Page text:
a) I do not believe it is discriminatory or contrary to the NPT to say Iran must not have technology that would give it break out capacity.

(This has been the US position since the Iranian revolution but was not the US position when Iran was ruled by the Shah, so this position is independent of any declared or undeclared materials. It is also clearly not the US position with respect to South Korea, Taiwan or Romania, which makes applying it to Iran’s current regime discriminatory.)

Or you can say:

b) A discriminatory policy is being applied against Iran.

After openly addressing the concept that technology that Korea and other NPT signatories are able to have should or should not be denied Iran, then we can discuss whether the referral is the neutral application of the NPT that Iran ratified or if it is a politically discriminatory abuse of the IAEA and UN Security Council to accomplish political goals of the US.

I understand your position to be:

“I believe Iran, under its current leadership should not have access to technology Brazil, Japan and South Korea have access to. I don’t believe or I don’t care that this position is discriminatory. Conveniently for my position, Iran has not verified that there are no undeclared materials that should have been reported (even though the instrument that clearly requires this is not in force over Iran, and many other countries in this situation are ignored) so now the US gets to use the Security Council to advance a policy the I would want to pursue anyway.”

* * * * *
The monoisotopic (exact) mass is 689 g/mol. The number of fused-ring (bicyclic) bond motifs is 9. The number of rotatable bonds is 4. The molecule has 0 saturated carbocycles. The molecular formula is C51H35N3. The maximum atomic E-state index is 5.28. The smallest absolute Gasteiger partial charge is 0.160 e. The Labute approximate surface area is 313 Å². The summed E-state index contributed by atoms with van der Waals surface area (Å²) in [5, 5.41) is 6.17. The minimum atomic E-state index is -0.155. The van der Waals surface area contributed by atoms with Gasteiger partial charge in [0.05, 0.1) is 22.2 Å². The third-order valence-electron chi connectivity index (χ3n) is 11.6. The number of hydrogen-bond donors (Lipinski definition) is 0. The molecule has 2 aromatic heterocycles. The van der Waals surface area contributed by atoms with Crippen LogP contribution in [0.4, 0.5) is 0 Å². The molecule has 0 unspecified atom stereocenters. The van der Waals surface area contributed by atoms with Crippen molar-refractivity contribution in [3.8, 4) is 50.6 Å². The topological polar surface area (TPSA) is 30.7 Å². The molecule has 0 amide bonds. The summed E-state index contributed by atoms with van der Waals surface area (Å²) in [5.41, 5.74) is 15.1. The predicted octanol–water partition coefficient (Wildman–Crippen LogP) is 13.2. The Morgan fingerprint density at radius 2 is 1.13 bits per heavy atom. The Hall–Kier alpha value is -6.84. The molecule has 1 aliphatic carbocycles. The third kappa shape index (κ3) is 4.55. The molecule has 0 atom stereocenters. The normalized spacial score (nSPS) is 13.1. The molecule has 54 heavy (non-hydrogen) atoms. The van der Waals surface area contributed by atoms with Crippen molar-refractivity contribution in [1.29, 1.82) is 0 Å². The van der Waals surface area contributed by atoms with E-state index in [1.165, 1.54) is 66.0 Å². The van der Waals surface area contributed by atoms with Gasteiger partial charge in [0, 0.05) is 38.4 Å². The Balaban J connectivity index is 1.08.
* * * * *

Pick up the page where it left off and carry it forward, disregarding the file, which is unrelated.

If the above is not your position, please correct me before we go further.

If that is your position, then the second part serves the first, but our real argument is over the first part.

— arnold evans · May 19, 02:21 PM ·


Well, I said this earlier:

The US and Europe have created a new category that has no basis in either the NPT or the AP, that Iran must not be “nuclear capable”.